Administration officials say "no deal" to a new Iranian attempt to link the release of U.S. hostages in Lebanon to settlement of a longstanding financial claim.

At the same time, officials say they are still interested in continuing negotiations to settle claims between the United States and Iran.The issue was raised Tuesday by Iranian Parliament Speaker Hashemi Rafsanjani in comments broadcast on Iranian television and monitored in Washington.

In the interview, it was not clear exactly which contested funds Rafsanjani referred to, but it appeared he was talking about $1 billion in a foreign military sales escrow fund the former shah's government had created for the purchase of weapons.

The arms were embargoed during the Islamic Revolution of 1979 that deposed the shah and brought the Ayatollah Ruhollah Khomeini to power. The new Iranian government claimed the money, but it also took Americans hostage in the U.S. Embassy, and the U.S. government kept the funds frozen.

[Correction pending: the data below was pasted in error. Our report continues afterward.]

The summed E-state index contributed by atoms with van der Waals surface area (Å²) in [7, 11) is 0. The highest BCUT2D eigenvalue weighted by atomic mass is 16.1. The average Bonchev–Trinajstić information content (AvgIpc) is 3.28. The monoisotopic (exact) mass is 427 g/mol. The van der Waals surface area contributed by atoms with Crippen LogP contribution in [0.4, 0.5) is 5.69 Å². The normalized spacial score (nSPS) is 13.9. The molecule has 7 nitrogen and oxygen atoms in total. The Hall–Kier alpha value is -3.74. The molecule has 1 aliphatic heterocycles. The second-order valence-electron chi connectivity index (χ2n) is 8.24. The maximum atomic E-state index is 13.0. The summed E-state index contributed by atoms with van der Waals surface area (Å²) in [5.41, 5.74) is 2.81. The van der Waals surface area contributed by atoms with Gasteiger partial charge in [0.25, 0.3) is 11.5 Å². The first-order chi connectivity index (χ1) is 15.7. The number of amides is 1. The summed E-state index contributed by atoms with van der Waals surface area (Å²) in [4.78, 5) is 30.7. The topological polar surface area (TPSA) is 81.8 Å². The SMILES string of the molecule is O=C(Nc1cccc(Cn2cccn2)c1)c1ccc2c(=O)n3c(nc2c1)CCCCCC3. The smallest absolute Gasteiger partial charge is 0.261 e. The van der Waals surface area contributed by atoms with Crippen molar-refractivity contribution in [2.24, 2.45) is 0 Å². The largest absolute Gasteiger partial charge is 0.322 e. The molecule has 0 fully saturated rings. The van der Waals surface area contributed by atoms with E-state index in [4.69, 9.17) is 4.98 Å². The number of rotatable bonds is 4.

Another $1.5 billion remains in a bank account known as "security account number 1," but that fund is under arbitration at The Hague. The interest alone on both claims has amounted to about $200 million annually.

"It is not a question of denying the individual claims or the accumulated interest," one State Department official said Tuesday. "We insist there can be no link to these claims and the hostages."

There is great disparity between Iran's estimate of the money owed and what the U.S. government accepts. Iranian claims taken cumulatively could amount to $11 billion, but U.S. officials believe the final settlement, when claims from both sides are resolved, will show the United States owes about $1 billion.